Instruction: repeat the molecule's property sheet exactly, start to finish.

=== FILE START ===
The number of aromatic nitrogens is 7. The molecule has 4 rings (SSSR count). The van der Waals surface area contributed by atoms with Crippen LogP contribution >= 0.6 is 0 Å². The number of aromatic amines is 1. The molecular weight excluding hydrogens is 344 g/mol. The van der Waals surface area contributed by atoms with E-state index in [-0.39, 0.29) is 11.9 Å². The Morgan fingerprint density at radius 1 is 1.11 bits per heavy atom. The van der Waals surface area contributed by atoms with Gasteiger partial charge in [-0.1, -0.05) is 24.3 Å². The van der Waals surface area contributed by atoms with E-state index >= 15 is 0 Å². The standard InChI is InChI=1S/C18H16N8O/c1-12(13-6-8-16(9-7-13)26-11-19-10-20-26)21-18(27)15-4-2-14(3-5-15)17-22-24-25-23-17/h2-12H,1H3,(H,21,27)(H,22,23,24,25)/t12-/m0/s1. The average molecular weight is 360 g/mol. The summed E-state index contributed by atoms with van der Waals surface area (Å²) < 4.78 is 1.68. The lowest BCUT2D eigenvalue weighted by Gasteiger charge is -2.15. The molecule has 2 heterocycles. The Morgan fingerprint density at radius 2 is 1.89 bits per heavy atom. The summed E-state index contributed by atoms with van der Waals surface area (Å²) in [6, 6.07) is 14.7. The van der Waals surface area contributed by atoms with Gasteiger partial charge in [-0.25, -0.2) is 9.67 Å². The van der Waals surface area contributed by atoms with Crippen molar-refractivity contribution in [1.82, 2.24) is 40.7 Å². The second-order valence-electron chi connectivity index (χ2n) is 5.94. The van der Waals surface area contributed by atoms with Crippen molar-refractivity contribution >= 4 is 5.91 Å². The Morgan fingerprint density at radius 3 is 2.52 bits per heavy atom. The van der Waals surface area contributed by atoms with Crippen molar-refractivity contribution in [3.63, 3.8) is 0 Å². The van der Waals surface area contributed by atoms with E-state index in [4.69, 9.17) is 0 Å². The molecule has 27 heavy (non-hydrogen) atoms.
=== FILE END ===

The number of aromatic nitrogens is 7. The molecule has 4 rings (SSSR count). The van der Waals surface area contributed by atoms with Crippen LogP contribution >= 0.6 is 0 Å². The number of aromatic amines is 1. The molecular weight excluding hydrogens is 344 g/mol. The van der Waals surface area contributed by atoms with E-state index in [-0.39, 0.29) is 11.9 Å². The Morgan fingerprint density at radius 1 is 1.11 bits per heavy atom. The van der Waals surface area contributed by atoms with Gasteiger partial charge in [-0.1, -0.05) is 24.3 Å². The van der Waals surface area contributed by atoms with E-state index >= 15 is 0 Å². The standard InChI is InChI=1S/C18H16N8O/c1-12(13-6-8-16(9-7-13)26-11-19-10-20-26)21-18(27)15-4-2-14(3-5-15)17-22-24-25-23-17/h2-12H,1H3,(H,21,27)(H,22,23,24,25)/t12-/m0/s1. The average molecular weight is 360 g/mol. The summed E-state index contributed by atoms with van der Waals surface area (Å²) < 4.78 is 1.68. The lowest BCUT2D eigenvalue weighted by Gasteiger charge is -2.15. The molecule has 2 heterocycles. The Morgan fingerprint density at radius 2 is 1.89 bits per heavy atom. The summed E-state index contributed by atoms with van der Waals surface area (Å²) in [6, 6.07) is 14.7. The van der Waals surface area contributed by atoms with Gasteiger partial charge in [-0.25, -0.2) is 9.67 Å². The van der Waals surface area contributed by atoms with Crippen molar-refractivity contribution in [1.82, 2.24) is 40.7 Å². The second-order valence-electron chi connectivity index (χ2n) is 5.94. The van der Waals surface area contributed by atoms with Crippen molar-refractivity contribution >= 4 is 5.91 Å². The Morgan fingerprint density at radius 3 is 2.52 bits per heavy atom. The van der Waals surface area contributed by atoms with Crippen molar-refractivity contribution in [3.63, 3.8) is 0 Å². The van der Waals surface area contributed by atoms with E-state index in [4.69, 9.17) is 0 Å². The molecule has 27 heavy (non-hydrogen) atoms.